Why Net Neutrality Repeal Is Extremely Bad News for Porn

CYBERSPACE—Within minutes of a party-line Federal Communications Commission vote to repeal rules protecting “net neutrality,” at least three states announced measures to keep the rules—set up to guarantee a level playing field for internet consumers, users and businesses—in place. quickly outlined a mixture of legal actions and legislative moves to keep net neutrality in place, which more than a dozen states expected to follow.

Whether the states can succeed in stopping the Donald Trump-era elimination of the Barack Obama-era net neutrality requirements is of to adult content providers and consumers, because porn appears likely to be among the hardest hit of all industries affected by the rollback.

Why? Because porn comprises about one third of all internet traffic, and there are pages of porn on the World Wide Web, meaning that the giant corporations that now control internet access for most Americans will envision almost unimaginable profits to be reaped from slapping users with extra fees to access their favorite adult content.

refers to the practice of internet service providers treating all online services equally. In other words, massive sites such as Facebook and Google have the same access to broadband “pipes” as any small business—or adult content provider. Under the administration of President Barack Obama, the FCC put rules in place to enforce net neutrality in 2015.

But just two years later and with a new Republican majority on the five-member FCC board, those rules are now lifted with the FCC’s 3-2 vote on Thursday. Without those rules, giant corporate ISPs such as Comcast, AT&T and Verizon are free to block or slow down connections to adult sites—or any sites. They could also increase their profits by selling separate “packages” for specific internet services.

For example, rather than flat monthly rate to access the full internet including porn and everything else, ISPs could now charge an additional monthly fee for a package of adult sites, or for a social media package that would include Facebook and Twitter—or any price they want for access to anything they ISPs choose.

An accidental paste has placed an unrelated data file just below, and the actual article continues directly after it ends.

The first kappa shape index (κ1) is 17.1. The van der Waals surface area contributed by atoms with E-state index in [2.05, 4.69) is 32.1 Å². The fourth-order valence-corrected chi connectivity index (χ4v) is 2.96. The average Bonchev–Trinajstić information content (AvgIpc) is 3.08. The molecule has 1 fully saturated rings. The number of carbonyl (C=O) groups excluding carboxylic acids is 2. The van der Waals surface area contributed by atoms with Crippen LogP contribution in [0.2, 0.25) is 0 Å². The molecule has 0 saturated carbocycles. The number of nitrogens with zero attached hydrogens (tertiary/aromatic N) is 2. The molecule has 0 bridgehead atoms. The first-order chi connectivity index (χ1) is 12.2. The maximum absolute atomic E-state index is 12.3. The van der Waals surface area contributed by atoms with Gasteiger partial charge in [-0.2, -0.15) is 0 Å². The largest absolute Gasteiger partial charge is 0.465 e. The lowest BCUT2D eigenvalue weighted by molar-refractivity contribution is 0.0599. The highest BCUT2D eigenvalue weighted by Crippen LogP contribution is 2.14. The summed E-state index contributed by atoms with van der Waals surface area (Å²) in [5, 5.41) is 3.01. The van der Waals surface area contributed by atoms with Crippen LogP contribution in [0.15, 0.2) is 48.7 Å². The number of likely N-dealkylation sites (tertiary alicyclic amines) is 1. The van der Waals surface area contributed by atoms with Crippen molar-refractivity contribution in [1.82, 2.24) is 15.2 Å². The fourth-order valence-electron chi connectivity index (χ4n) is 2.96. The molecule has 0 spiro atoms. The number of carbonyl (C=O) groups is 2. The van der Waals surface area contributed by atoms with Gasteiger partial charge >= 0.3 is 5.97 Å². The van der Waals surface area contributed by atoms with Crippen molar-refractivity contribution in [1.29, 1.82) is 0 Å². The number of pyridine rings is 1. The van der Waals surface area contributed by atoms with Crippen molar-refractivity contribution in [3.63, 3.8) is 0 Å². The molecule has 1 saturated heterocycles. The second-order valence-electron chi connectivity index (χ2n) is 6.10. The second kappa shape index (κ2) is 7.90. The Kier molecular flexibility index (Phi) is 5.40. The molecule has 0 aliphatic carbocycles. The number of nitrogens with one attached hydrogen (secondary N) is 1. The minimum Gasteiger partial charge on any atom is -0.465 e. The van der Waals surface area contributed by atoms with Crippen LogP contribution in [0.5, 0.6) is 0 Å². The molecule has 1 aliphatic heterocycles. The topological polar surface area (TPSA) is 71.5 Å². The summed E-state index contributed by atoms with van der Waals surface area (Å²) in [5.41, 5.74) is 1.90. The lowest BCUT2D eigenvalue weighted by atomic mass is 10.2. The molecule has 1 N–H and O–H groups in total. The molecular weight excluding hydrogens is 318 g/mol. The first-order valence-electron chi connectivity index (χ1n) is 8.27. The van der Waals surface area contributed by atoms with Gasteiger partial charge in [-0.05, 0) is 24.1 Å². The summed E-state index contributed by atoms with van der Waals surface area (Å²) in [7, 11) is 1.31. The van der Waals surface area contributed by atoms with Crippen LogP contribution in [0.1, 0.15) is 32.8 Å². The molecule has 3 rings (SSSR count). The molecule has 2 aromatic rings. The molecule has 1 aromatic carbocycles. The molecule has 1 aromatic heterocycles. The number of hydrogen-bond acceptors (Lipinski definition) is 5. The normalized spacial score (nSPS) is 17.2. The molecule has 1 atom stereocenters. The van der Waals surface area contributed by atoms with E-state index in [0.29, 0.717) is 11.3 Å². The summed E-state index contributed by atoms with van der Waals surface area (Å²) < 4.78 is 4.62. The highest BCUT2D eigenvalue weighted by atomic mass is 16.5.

But porn sites appear among the most likely to be targeted for additional fees by companies hungry to inflate their profits, simply because the demand for adult content is extremely high.

Porn, , accounts for anywhere from 30 percent to 37 percent of all data on the internet, making it a potential goldmine for ISPs who decide to package access to adult sites at premium prices.

The free porn mega-site Pornhub, alone, is estimated to pull in 75 million visitors each day. Even if ISPs charged users an extra $1 per day, or $30 per month, to access Pornhub, the pool of cash to be divided among the small number of major ISPs would add up to more than $25 billion each year.

Another free porn streaming mega-site, YouPorn—owned by MindGeek, also the parent company of Pornhub— to transmit 28 million gigabytes of data per month.

Though the net neutrality rules were repealed on Thursday, there is no set date for when internet users may see the effects of the rollback, and find themselves faced with tightly restricted online access. With the attorneys general of both and announcing plans to sue the FCC, courts could grant injunctions against lifting the rules until the cases are decided.

California State Senator Scott Wiener, however, will battle the rollback by passing its own, state-level net neutrality rules.

"California can regulate business practices to require net neutrality, condition state contracts on adhering to net neutrality, and require net neutrality as part of cable franchise agreements, as a condition to using the public right-of-way for internet infrastructure, and in broadband packages," Wiener said on Thursday.

But any new state laws requiring net neutrality are sure to spark new legal battles, because the measures passed by the FCC board on Thursday from putting their own net neutrality regulations in place, and in a statement accompanying Thursday’s vote, Republican FCC Commission member Michael O'Rielly said that the FCC will take an aggressive approach to crushing state-level attempts to keep net neutrality rules in place.